Boston University School of Public Health (BUSPH) now offers a comprehensive online course called Foundations of Public Health, designed to provide new students with foundational knowledge and an introduction to the science of the profession of public health.
The course is required for all matriculating students in the Master of Public Health, Master of Science, and Doctor of Public Health programs at BUSPH. It meets the new criteria on foundational knowledge set by the Council on Education for Public Health (CEPH) for all public health schools and programs. Beginning next year, other schools and public health programs will be able to implement the modules in their own curriculums. The online course is offered on the Population Health Exchange (PHX) platform, the lifelong learning initiative of BUSPH.
[Photo: Screenshot from Foundations of Public Health]
Foundations of Public Health is comprised of 16 self-paced modules, which are divided into three main sections: Foundations of the Profession and Science of Public Health, which focuses on topics such as the history of public health, the structure of public health, epidemiology, and qualitative and quantitative research; Biological Foundations of Public Health, which delves into specific health issues and diseases such as cancer, infectious agents, and drug resistance; and Factors Related to Human Health, which examines areas such as the determinants of health, mental health, and environmental health. There is a 10-question quiz at the end of each module, on which students must score 90 percent or above.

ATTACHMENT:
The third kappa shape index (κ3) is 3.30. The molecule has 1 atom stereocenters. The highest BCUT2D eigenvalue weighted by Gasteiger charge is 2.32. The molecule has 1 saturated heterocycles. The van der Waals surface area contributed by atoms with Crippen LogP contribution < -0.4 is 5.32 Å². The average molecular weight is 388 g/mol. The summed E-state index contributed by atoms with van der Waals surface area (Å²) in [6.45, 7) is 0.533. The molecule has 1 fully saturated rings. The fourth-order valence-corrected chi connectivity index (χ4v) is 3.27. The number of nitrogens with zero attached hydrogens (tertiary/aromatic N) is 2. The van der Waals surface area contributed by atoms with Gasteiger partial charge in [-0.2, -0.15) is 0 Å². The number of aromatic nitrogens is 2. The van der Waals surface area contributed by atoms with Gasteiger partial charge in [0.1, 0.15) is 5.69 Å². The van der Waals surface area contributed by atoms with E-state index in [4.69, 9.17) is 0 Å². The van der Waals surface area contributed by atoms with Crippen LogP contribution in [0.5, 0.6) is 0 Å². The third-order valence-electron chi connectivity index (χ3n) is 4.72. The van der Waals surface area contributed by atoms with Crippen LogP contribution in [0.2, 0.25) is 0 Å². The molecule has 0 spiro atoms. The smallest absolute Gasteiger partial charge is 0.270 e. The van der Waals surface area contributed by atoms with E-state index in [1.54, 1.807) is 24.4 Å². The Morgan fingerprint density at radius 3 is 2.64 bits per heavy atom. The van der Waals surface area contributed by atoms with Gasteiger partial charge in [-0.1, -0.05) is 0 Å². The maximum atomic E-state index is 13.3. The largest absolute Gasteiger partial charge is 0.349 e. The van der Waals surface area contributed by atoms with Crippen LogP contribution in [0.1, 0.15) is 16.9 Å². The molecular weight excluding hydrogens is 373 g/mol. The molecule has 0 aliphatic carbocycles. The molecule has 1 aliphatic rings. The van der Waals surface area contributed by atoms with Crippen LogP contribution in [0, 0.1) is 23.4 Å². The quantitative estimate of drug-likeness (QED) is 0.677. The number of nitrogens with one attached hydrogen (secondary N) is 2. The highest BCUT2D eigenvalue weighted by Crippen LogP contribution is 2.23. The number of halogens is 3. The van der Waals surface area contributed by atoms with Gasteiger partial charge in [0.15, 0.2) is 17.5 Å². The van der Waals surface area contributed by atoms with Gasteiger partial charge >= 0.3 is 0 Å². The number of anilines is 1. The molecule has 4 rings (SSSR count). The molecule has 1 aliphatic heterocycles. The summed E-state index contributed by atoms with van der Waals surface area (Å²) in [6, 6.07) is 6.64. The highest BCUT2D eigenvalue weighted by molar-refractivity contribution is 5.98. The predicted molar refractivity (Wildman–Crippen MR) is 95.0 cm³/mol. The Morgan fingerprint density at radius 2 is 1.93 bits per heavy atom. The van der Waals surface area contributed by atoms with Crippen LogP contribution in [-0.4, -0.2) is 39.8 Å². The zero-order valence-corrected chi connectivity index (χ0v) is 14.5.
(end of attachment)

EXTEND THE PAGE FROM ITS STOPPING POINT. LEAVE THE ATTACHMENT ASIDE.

“This course is about teaching for mastery–it’s meant to ensure that students have mastered fundamental content,” says Dr. Wayne LaMorte, associate dean of education and professor of epidemiology at BUSPH, who developed the majority of the content in the course.
“Having students complete these modules makes the conversations richer in class,” says Dr. Lisa Sullivan, associate dean for education and professor of biostatistics at BUSPH. “In public health, we speak our own language, really–this course gives people a sense of the complexities of things they will be talking about in the classroom.”